After a week-long cottage-hopping trip with my family, I returned to Bucharest for a few days. The plan was to visit Bulgaria, Kosovo, and Serbia but I got so sick, I had to cancel. I ended up staying in Bucharest for an extra couple of weeks to get back on my feet.
Stuff happens, usually at the most inconvenient times!
My Friend Canceled Our Trip and I Got Stuck Footing the Bill
Every once in a while I am reminded why I love to travel solo. I knew I wanted to see Western Australia during my time Down Under and a friend of mine offered to join me and split the cost in two.
Thrilled to break up a two-month-long solo trip, I canceled all my accommodations and we booked Airbnbs that would be better suited for us. I also canceled my tour from Perth to Monkey Mia and back, and we rented a car. With six months to go, everything was good to go. There aren't as many accommodation options in Western Australia, so booking so far in advance was essential.
A couple of days before my flight to Australia, my friend canceled. I already had all my flights to and from Perth booked and confirmed the hotels and car rental. Everything else during that period sold out. I couldn't make any changes to the itinerary without losing even more money.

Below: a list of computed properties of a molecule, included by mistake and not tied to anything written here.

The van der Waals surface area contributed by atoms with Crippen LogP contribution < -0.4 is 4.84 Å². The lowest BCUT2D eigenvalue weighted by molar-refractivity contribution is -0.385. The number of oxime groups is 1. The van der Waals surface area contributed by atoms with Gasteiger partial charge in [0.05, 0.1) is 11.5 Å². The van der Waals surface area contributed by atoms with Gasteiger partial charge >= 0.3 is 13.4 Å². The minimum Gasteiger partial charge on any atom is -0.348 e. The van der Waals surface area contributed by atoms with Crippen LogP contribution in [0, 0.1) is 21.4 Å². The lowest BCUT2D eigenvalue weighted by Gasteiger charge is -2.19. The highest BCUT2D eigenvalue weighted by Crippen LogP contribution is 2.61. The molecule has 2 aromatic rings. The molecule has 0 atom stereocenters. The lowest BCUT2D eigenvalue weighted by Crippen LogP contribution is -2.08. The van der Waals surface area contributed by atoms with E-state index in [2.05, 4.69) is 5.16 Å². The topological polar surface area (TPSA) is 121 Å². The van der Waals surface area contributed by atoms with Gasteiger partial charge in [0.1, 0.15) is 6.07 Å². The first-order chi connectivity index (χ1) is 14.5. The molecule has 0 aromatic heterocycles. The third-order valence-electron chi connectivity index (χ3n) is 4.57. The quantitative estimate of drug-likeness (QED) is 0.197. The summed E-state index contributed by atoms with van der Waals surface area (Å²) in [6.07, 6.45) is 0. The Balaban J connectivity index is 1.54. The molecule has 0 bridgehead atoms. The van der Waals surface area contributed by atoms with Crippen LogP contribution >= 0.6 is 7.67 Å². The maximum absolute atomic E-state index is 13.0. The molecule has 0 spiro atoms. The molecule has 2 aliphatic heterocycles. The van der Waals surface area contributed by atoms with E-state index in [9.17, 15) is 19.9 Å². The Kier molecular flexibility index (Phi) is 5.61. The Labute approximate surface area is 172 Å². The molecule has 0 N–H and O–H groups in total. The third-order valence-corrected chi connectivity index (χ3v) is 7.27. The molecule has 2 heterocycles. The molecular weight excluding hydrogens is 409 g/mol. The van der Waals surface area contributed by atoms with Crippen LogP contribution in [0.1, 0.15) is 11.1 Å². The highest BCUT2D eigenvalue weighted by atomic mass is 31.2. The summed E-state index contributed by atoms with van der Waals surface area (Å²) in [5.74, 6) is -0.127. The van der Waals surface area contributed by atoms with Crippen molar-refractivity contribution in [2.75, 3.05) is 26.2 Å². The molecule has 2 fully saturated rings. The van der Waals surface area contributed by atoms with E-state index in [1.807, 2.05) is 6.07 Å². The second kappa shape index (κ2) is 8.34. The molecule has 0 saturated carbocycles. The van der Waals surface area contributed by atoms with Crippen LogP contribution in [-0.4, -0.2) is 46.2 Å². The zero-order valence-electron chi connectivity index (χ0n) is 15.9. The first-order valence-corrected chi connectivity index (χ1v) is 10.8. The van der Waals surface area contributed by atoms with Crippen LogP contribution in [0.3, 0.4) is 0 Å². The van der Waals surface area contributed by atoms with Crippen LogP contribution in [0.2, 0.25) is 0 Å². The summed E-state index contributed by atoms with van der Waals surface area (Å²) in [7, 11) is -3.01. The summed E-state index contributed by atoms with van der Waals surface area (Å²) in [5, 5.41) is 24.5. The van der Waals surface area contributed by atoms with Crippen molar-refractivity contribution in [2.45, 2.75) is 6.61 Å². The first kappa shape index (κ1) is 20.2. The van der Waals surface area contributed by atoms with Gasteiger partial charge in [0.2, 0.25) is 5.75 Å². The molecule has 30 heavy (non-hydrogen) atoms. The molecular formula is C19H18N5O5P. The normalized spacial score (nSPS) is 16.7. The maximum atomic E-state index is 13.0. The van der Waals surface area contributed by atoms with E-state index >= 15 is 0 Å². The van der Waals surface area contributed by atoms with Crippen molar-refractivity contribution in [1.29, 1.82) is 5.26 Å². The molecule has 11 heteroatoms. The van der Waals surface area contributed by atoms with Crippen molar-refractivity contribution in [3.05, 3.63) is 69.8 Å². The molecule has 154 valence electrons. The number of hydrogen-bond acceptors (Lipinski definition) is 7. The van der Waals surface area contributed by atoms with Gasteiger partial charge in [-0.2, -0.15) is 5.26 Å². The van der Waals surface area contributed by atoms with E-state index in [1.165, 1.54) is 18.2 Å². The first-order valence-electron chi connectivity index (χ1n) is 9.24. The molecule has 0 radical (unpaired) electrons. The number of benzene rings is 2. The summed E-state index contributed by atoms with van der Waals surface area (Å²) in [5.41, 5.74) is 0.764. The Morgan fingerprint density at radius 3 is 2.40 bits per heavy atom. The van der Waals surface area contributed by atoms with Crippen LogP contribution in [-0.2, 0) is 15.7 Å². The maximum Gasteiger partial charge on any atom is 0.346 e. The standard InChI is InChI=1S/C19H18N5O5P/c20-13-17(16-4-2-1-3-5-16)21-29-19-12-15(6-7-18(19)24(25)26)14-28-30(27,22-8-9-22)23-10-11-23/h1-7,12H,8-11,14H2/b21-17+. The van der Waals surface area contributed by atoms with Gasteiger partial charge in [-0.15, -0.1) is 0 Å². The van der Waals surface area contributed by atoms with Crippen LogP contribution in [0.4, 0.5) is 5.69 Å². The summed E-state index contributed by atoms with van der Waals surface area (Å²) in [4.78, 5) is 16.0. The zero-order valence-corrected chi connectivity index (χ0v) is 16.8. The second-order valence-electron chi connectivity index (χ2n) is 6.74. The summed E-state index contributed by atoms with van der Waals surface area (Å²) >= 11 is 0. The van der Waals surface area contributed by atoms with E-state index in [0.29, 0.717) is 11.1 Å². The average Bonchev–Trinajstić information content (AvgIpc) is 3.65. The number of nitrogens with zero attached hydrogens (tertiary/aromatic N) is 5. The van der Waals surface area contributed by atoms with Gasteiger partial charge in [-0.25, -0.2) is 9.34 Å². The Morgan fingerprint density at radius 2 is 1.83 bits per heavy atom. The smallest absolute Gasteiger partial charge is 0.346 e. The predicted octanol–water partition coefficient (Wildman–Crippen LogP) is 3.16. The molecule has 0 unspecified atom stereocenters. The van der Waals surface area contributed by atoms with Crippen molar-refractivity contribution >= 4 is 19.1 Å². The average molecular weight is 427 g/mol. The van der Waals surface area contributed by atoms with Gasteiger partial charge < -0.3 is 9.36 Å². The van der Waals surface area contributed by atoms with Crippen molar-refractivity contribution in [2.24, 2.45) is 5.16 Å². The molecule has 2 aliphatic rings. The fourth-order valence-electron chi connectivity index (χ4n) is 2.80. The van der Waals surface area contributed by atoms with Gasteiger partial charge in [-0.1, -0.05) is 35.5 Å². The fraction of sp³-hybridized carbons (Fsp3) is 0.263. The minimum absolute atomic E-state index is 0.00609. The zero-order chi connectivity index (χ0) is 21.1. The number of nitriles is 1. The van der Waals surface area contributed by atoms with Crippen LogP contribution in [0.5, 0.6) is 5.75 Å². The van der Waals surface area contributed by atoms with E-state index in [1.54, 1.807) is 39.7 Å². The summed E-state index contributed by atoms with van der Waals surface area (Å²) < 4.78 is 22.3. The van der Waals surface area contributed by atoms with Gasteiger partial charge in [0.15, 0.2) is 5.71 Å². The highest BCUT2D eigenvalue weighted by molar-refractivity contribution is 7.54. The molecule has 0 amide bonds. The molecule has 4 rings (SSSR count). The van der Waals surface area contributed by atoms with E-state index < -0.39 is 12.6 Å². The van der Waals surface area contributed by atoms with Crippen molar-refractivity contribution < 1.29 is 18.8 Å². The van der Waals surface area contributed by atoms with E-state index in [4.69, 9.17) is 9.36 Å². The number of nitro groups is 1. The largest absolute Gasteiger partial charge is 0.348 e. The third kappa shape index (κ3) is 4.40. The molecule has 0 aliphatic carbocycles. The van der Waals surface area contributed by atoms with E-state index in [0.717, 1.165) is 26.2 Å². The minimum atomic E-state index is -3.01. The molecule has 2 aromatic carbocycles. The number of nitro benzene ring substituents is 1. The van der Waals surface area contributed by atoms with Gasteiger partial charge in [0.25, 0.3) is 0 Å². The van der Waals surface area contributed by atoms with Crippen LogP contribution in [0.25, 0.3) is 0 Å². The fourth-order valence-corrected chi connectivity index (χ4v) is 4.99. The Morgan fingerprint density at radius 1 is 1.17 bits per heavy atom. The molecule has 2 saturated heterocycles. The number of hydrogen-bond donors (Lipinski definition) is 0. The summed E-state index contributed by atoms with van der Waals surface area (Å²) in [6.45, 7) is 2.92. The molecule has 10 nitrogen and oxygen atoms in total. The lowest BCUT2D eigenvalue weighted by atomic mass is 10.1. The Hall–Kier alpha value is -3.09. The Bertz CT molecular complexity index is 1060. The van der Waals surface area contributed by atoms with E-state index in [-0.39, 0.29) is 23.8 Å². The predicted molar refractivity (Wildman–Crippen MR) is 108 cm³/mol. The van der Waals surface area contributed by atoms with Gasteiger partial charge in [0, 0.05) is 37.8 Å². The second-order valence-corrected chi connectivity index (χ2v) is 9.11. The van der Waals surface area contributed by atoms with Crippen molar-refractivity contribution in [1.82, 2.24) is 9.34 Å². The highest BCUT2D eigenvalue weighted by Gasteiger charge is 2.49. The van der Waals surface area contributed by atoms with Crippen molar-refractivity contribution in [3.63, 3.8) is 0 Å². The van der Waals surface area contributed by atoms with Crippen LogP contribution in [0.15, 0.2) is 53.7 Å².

I didn't want to let this incident dampen my trip, so I decided to do it solo, as I originally intended. My biggest obstacle was driving on the left side of the road and being comfortable enough to do it for 1,500+ km. I ended up renting a car a couple of times while in New Zealand the month prior so I can practice. By the time I got to Perth, I was a pro!
It ended up being one of the best weeks of the trip, despite all the drama beforehand.
It was definitely a budget-buster though. Sigh.
Tornado Weather in Darwin
I was in Darwin for one night after my trip to Perth, staying at a resort near the airport.
I cabbed into town to spend the evening exploring Darwin before my flight to Cairns in the morning. While I was the cab, the sky turned yellow, purple, pink, blue and red — all at the same time. I have never seen anything like it before. It looked apocalyptic.
I sneaked in a few awesome pictures (I'm a photo opportunist after all) before the torrential downpour rained on my parade (pun intended).
Almost Got Stuck in a Flash Flood Zone During a Storm
Australia had a lot of adventures in store for me.
During the road trip from Cairns to Gold Coast, my friend and I got caught in a terrible storm. It was night, visibility was really poor, and there was a lot of traffic. To top it off, Australian roads typically have one lane going each way. I was also driving on the left side, something I had only learned to do a month prior.
The road was also very hilly, and every once in a while we would get to the bottom of a hill and see “Danger: Flash Flood” signs. Comforting.